VMware ESX has a proven track record of reliability and high performance, but it's too expensive, said executives from both XenSource and Virtual Iron, two startups that announced new versions of their Xen-based virtualization platforms today.
To counter the high price tag of VMware ESX, both companies will offer their hypervisor-based products for a small fraction of the cost of VMware ESX.
Virtual Iron Software Inc. will sell its self-titled virtualization suite for $499 per socket, with up to four cores per processor. In comparison, list price for VMware ESX is $3,000 per socket. XenSource's XenEnterprise pricing starts at $488 annual subscription fee per dual socket or $750 per socket for a perpetual license.
Both companies also announced entry-level alternatives to their full-fledged enterprise products. In addition to XenEnterprise, XenSource Inc. is offering XenServer, a stripped-down version of the product that supports up to eight Windows guests and 8 GB of RAM for $99 per dual socket server; and XenExpress, a free version that supports up to four virtual machines and up to 4 GB of RAM on a single server.
The beauty of the XenSource server family is that its architects built it around the same Xen 3.0.3 code base, said John Bara, XenSource vice president of marketing, and that makes for easy upgrades. Compare that with VMware ESX and VMware Server, where ESX runs on bare metal, while VMware Server runs on top of Windows or Linux. This "split architecture" is a real problem for VMware users, Bara said. "I was at VMworld recently and three-quarters of the people I talked to on the show floor talked about the pain of upgrades around multiple architectures," he said.
Virtual Iron Software Inc. is also offering a free version of its product, which doesn't impose any limit on the number of virtual machines or RAM but is limited to a single server and doesn't include any management features.
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John Enck, research vice president for server strategies at Gartner Research, confirmed that pricing is a major gripe of VMware users. "We absolutely hear about pricing concerns," he said.
But the availability of products such as XenEnterprise and Virtual Iron may soon put a stop to that. "We don't think that VMware is going to be able to sustain its current level of pricing," he said. "To a certain extent, they're just making money while they can."
In October, VMware's parent company EMC Corp. announced that its subsidiary enjoyed 86% year-over-year growth in the third quarter and was on track to earn $750 million in 2006. In 2005, the company earned $387 million.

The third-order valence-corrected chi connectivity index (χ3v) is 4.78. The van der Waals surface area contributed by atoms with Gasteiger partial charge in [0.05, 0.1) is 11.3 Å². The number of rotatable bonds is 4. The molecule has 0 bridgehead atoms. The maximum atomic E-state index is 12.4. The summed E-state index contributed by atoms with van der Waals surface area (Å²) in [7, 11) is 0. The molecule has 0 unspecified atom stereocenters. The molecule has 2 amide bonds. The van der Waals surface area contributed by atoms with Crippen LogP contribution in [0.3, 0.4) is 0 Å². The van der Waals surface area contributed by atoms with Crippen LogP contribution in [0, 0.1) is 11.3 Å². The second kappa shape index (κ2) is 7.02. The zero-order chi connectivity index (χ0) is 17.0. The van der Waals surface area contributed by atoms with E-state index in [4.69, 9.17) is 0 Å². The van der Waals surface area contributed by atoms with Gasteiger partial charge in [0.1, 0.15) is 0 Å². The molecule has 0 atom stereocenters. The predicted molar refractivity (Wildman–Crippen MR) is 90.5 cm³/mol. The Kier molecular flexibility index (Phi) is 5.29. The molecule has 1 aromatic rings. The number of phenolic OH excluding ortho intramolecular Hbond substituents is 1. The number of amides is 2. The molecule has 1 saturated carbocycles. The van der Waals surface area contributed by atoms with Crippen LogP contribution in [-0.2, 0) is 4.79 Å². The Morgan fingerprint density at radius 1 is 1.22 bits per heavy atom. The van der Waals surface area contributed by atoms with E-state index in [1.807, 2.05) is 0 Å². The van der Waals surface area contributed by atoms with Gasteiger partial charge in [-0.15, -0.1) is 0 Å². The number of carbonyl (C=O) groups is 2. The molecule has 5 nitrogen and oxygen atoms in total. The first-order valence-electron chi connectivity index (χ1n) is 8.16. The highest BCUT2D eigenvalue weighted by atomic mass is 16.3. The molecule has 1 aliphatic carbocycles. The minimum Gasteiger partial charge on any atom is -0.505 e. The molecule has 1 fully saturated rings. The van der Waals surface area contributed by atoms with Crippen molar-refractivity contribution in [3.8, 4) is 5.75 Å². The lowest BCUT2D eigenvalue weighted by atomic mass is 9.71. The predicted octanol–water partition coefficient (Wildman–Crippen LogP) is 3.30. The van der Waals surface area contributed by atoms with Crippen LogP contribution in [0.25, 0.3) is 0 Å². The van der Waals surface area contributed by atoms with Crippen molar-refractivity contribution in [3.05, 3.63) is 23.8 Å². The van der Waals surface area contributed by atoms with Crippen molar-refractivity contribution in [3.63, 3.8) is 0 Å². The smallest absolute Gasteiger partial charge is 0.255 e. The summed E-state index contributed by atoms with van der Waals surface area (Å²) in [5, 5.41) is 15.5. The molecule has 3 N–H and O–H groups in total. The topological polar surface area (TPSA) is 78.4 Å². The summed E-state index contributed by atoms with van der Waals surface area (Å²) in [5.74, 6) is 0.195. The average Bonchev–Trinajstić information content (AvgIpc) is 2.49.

Reliability at stake
As a rule, Xen-based hypervisors should perform as well as VMware ESX, said Gordon Haff, principle IT adviser with Illuminata Inc. These products are based on "a native hypervisor and support Intel-VT [and AMD-v] so there's no reason to doubt their performance," he said, although it "would behoove users to do a bit more testing than you would with VMware."
The real problem, of course, is that Virtual Iron and XenSource are almost entirely unproven. "It's the maturity that concerns us," Gartner's Enck said. "We've seen very little production deployment."
But early returns on Virtual Iron, at least, are positive. Mobius Management Systems Inc., a content management software provider in Rye, N.Y., is one company that was scared off by VMware's prices. It has been testing Virtual Iron for three months, with good results.
The firm got its first taste of the power of virtualization about a year ago when it implemented Solaris Zones within its test and development lab. "It worked extremely well," said Josh Clark, Unix systems administrator. "It helped us vastly reduce the number of Solaris servers we have out there."
This year, Mobius decided to consolidate the hundreds of Windows boxes in its test/dev environment down to twelve machines running virtualization. Mobius looked at VMware, but the cost was too high – VMware ESX for 12 machines would have cost $80,000 – "about the same as we were paying for the new hardware," Clark said. Instead, the company deployed Virtual Iron on twelve dual-socket machines for $12,000.
Although he can't compare the performance he's getting from Virtual Iron to VMware ESX directly, Clark said he believes it's comparable, based on estimates he'd received from his VMware representative. Going forward, Mobius plans on buying new Sun SunFire X2200s -- dual core, dual socket AMD Opteron machines -- and maxxing them out with 64 GB of RAM. With those in place, "I think we'll be able to get more VMs on there," he said.
Clark was also pleasantly surprised by some of Virtual Iron's management features -- LiveCapacity and LiveMaintenance -- workload mobility features akin to VMware's Vmotion and HA. Would he have bought Virtual Iron without those features? "Probably," he said, "but they are awfully useful."
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